Tory sources have been talking up the prospect of Cameron ruling out another coalition after the election, even if he fails to secure a majority in Parliament, in a move it would be difficult to interpret as anything other than a complete admission that the last four years have been an embarrassing failure.
Several Labour figures, most notably Unite chief Len McCluskey, responded by declaring that Miliband should also rule out the possibility of co-governance. For many, it is hard to contain the feeling that it takes a bold supporter to rule out any scenario that would leave Miliband with a parliamentary majority next May.
Some good news for us though, as polling this week showed that Labour were the least hated party, as only one in three people would not consider giving us their vote. By comparison, the Tories, Lib Dems and UKIP all scored similar 40% “not a chance in Hell” rates. Hopefully, Miliband can ride into Downing Street on the back of a wave of political ambivalence.
The Grey Man Returns
It’s been Sir John Major: the Phantom Menace this week (continuing a successful 1980s brand, we all did our best to forget this rubbish instalment fifteen years ago) as the former PM made a characteristic return to the political scene. His main characteristic being that we’d not noticed he was there.
The Conservatives brought back Major on Monday, so that the “working class lad from Brixton” could help to battle the Tories’ image as a bunch of posh boys. Oddly, they then decided not to publicise this event, with no evidence it took place other than a couple of meagre press releases they sent out.
Obviously, if we were to suggest reasons as to why this was it would be mere conjecture. But that won’t stop us.
It could have been they were worried that, in the week Angela Merkel visited to discuss EU renegotiations, having Major about would open old European wounds in the Tory Party that marred his premiership. Or perhaps they thought people would remember the economic mismanagement of the ‘90s, at a time when the economy is one of the few polling subjects they hold a lead on.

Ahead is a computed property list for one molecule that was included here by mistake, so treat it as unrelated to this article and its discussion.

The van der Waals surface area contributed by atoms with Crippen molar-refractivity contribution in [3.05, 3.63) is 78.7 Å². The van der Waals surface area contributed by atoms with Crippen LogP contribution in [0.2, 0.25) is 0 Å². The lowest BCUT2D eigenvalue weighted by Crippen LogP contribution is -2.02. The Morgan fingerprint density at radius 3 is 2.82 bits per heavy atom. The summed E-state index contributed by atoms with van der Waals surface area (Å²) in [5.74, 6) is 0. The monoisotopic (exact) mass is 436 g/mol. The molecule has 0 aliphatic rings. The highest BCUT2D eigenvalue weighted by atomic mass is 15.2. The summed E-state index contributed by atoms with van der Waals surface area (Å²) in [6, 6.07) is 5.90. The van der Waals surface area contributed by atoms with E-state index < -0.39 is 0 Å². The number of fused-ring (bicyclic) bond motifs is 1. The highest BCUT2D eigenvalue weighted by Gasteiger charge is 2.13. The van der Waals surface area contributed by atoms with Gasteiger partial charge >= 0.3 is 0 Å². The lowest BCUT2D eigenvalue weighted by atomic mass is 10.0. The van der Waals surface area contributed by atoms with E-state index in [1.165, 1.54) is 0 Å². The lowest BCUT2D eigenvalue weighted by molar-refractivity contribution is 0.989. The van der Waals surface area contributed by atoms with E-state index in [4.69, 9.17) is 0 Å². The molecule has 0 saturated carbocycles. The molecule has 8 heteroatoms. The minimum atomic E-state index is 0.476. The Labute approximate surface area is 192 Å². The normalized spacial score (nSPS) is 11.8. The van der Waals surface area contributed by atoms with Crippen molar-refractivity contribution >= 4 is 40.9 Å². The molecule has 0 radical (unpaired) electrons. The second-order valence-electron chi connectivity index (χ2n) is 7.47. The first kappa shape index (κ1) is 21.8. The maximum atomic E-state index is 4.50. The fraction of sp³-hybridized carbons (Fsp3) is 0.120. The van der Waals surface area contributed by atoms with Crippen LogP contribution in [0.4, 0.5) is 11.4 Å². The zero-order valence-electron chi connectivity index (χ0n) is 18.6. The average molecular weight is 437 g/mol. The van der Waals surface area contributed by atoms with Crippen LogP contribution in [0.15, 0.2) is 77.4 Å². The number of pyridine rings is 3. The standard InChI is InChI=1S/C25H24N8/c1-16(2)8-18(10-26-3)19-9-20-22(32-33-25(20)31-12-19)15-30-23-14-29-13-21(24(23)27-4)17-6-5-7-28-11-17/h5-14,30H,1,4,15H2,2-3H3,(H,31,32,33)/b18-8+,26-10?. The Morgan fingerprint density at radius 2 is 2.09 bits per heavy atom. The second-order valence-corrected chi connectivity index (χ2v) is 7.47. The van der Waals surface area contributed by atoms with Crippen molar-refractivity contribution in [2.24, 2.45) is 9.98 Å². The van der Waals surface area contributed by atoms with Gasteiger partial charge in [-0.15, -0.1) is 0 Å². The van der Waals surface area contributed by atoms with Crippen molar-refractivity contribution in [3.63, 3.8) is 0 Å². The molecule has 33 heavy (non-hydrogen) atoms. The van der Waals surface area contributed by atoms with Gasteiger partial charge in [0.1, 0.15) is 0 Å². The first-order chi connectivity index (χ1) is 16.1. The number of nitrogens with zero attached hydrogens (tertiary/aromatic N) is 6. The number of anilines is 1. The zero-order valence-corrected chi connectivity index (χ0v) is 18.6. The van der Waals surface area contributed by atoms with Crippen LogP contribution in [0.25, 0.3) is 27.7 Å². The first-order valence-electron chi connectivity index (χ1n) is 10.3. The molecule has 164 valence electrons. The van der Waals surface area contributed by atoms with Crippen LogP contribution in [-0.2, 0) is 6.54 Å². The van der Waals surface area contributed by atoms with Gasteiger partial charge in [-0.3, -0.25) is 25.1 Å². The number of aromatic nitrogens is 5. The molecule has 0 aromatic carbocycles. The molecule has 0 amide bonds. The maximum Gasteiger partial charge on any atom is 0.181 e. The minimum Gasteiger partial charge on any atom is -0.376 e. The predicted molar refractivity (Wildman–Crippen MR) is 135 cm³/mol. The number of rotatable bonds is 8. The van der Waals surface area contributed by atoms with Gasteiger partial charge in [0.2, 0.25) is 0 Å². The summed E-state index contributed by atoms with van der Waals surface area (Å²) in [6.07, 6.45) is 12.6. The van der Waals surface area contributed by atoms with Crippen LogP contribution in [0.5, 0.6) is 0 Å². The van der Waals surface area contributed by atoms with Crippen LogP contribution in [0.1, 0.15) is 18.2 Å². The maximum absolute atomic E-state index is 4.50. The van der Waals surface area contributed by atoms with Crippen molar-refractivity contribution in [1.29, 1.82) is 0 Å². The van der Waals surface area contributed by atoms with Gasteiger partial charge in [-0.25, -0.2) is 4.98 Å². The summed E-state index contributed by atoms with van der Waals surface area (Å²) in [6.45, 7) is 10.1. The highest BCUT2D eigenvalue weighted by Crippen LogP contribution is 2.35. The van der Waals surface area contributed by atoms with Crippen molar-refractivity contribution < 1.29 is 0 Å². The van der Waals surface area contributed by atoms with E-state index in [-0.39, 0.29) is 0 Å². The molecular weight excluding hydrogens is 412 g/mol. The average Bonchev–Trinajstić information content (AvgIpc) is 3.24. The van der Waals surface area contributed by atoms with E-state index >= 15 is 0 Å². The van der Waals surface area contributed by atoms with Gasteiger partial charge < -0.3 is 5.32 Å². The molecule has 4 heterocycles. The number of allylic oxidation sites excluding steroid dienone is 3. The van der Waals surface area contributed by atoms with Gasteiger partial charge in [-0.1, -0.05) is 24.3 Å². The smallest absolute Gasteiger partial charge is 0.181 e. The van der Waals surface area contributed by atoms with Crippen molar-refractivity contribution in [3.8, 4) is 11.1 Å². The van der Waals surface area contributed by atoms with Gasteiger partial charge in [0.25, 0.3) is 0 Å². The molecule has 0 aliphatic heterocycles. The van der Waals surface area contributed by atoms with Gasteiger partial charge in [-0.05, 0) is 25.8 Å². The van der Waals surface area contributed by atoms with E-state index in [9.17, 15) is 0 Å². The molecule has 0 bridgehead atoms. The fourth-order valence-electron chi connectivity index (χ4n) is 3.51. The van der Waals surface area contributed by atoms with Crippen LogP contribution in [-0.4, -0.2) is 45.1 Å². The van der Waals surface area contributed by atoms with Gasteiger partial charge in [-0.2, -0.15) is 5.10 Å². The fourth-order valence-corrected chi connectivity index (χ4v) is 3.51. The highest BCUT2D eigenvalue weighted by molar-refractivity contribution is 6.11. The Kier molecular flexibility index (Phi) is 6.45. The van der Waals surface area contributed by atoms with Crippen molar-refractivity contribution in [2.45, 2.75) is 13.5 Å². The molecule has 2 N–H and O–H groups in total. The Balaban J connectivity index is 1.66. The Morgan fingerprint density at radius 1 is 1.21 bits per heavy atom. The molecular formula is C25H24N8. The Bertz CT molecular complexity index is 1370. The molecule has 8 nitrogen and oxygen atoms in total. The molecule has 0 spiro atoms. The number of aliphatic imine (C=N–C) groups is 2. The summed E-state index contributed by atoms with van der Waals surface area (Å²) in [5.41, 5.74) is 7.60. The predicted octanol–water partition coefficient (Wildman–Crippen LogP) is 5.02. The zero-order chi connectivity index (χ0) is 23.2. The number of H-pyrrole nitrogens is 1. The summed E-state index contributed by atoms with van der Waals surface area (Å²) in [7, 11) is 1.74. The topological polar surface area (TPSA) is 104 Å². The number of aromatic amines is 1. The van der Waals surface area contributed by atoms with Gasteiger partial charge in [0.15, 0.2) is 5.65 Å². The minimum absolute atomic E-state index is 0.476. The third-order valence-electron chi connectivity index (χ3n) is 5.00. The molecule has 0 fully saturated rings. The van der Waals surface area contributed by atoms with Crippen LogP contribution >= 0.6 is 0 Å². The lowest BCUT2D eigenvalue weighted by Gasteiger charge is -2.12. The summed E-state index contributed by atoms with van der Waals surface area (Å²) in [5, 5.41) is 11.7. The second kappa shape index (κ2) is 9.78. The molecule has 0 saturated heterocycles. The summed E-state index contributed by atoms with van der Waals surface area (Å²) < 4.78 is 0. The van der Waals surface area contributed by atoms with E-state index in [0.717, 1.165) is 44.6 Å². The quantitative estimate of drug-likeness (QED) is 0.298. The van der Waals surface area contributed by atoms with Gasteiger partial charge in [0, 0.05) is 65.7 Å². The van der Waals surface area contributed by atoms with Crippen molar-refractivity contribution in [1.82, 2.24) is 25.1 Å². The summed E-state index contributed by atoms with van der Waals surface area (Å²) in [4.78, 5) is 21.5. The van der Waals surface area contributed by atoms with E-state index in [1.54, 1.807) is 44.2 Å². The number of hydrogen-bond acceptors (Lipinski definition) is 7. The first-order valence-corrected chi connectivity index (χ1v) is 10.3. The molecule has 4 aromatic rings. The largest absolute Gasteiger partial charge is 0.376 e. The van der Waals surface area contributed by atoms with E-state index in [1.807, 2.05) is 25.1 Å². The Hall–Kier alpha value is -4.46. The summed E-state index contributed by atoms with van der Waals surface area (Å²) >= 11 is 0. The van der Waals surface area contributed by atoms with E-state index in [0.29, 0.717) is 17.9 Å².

Or maybe, just maybe, they were worried that we wouldn’t remember him at all.
The Week In Bits with Vladimir Putin
Not for a moment did I expect the incredible popularity that this column has achieved. In fact, such is the clout that these words now carry, that Russian President Vladimir Putin has in the past few days threatened to begin his own Week In Bits. His way of taking all of the news from British politics and making it look trivial takes a slightly different form, however. By mobilising troops in western Russia and placing them on alert in response to the events in Ukraine, Putin has successfully made the future career trajectory of Nick Clegg look desperately unimportant. Although personally, I can’t help but feel he overegged it a bit.
And that’s not all!
In Venezeula, too, there is trouble, in the shape of a popular uprising against an increasingly dictatorial president/CIA backed right wing coup against a democratically elected progressive government (delete as politically expedient).
But wait, there’s more!
In this inflation-busting week of political unrest (take that, minimum wage rise), people have also taken to the streets in Thailand, Egypt, Bosnia and Turkey, with varying levels of violence. Even John Major looks unimportant now.
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